Five Ways College Leaders Can Prepare for Fall This Summer

As a resident assistant, executive board member, or other college leader, you’ve been around the block a time or two. You know that when Fall semester hits, it hits hard! You know that from day one, you’ve got unpacking, classes, reading, meetings, and lots and lots of planning for your organization. Give yourself a jump-start by checking out these tips on how you can prepare for next semester right now!


Your first few club meetings of the semester are rich with new ideas and goals for the year. Should we order club jackets or sweat pants this year? What group bonding activities should we do? What speaker should we bring on campus? What should we do to raise awareness on a particular issue? How can we afford that trip to D.C. at the end of the year? If you spend some time over the summer coming up with ideas for the Fall, you’re giving your whole organization a head start, and you’re demonstrating to the group that not only do you have a passion for your organization, you take responsibility. That makes you an attractive leader!


If your group meets at a college cabin the last week in October every year, check to make sure it’s been booked. If you’ll need to rent out a room every week at a particular time for a new organization you’ve started, look into how and when you’ll need to make those arrangements. Having reservations done will ensure for a smoother start to the Fall semester.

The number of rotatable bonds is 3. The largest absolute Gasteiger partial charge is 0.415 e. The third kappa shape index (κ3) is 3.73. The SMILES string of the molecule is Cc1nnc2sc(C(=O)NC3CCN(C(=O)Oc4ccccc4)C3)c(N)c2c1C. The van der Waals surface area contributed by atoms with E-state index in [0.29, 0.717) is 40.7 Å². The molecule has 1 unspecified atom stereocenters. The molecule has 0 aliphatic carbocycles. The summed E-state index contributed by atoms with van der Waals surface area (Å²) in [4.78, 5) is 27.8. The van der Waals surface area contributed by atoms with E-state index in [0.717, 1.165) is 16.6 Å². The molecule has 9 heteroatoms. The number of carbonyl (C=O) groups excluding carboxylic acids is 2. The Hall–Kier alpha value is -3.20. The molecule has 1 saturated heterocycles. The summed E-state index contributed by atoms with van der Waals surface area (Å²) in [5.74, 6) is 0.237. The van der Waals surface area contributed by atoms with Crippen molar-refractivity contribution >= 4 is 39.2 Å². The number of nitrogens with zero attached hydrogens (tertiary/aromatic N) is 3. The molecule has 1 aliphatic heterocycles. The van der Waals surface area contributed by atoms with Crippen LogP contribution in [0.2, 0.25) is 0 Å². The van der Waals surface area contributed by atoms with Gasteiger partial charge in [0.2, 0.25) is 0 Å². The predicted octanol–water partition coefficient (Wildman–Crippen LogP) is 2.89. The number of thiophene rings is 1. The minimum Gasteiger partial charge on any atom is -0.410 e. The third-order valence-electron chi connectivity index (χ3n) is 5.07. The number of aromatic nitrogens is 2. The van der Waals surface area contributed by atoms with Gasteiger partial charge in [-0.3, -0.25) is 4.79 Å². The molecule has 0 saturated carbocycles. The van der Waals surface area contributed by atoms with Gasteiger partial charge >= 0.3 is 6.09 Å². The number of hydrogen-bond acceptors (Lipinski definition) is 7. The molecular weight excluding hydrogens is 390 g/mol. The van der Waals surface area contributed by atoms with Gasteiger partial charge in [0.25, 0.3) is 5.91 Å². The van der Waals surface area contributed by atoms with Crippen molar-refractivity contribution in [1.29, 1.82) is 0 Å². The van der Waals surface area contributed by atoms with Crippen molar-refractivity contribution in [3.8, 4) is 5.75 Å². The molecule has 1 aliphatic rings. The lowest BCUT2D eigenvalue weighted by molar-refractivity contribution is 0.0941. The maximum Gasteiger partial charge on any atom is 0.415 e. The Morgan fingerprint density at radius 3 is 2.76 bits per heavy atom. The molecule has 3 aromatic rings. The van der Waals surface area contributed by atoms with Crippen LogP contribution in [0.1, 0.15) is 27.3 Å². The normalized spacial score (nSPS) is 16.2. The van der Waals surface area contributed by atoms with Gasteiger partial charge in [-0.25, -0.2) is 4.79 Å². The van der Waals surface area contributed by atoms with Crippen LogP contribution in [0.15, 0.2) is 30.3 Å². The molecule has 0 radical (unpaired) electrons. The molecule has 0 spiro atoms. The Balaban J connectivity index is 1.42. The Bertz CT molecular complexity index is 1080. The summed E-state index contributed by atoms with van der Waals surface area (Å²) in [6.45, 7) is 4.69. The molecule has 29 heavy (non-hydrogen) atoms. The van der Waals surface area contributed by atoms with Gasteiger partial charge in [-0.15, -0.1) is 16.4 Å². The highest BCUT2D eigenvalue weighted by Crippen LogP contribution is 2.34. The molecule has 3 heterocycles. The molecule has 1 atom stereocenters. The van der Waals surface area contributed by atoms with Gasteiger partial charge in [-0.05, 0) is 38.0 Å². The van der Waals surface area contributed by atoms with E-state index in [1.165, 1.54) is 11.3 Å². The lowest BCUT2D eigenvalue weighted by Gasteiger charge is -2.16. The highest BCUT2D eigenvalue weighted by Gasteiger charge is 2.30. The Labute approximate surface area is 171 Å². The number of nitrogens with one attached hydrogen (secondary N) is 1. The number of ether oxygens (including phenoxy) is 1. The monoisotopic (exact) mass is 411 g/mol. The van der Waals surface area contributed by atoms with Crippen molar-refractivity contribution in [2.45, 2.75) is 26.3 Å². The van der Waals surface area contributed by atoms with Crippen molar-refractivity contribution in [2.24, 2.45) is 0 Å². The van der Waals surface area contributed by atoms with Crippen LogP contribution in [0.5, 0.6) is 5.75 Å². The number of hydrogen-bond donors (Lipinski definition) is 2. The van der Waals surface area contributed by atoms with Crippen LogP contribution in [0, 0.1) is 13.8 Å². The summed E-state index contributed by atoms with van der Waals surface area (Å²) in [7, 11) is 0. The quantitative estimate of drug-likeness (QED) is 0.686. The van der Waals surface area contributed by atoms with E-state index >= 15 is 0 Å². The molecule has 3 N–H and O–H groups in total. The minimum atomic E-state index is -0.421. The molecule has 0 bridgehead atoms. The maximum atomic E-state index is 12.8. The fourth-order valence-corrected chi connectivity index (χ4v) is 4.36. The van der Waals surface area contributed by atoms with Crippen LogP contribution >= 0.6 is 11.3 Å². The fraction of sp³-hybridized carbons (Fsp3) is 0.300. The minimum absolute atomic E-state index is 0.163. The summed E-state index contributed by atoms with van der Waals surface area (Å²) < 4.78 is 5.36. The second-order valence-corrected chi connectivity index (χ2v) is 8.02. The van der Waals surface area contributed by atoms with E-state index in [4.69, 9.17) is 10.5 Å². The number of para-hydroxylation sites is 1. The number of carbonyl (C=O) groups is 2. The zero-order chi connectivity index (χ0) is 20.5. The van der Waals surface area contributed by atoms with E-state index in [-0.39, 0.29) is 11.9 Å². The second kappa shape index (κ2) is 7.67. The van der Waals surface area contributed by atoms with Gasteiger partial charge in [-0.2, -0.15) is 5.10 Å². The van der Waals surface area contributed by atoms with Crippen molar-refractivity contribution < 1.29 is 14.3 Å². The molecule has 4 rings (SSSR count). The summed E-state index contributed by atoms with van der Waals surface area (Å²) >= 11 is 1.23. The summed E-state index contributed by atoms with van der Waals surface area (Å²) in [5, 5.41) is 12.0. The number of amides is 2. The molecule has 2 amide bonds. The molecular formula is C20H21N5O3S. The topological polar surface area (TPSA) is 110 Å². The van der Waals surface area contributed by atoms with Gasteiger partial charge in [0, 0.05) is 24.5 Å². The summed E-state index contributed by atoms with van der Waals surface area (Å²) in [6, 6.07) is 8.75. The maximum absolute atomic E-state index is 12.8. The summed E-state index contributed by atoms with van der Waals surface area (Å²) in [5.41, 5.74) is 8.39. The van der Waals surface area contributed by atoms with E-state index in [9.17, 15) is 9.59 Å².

Clubs are always looking for new members. New members bring in new ideas and new talent. When you’ve graduated, it will be these individuals who will be taking your place running the group. Find a way to promote your organization to the incoming freshmen. Advertise your first event on campus when you know new students will be there for orientation. Make a Facebook page, web site, or Twitter feed for your group and encourage new college students to follow it for more information about your club. Make the freshmen feel welcome and encourage their interest!


Stay up-to-date on issues that may interest or affect your group. What’s been in the news this summer that you’ll want to discuss with other people who share your passion? Have there been any recent events your group should raise money for or get involved in? Has a new college rule changed the way your group will have to operate? Has anything happened on campus this summer that could cause conflict in your group? Staying up-to-date on current issues will allow your group to be more relevant in the Fall.

Reach Out

Before you return in the Fall, make sure you remember the names of the people in your group. While you might be a busy college senior for example, sophomores probably won’t think too highly of you if you can’t remember who they are. Send the people in your group personalized messages this summer through Facebook or email. Ask them how their summers are going, and if they’re excited for the Fall. The younger members of your group are critical to your group’s future, and it’s important that you set a good example of how your group should be led.

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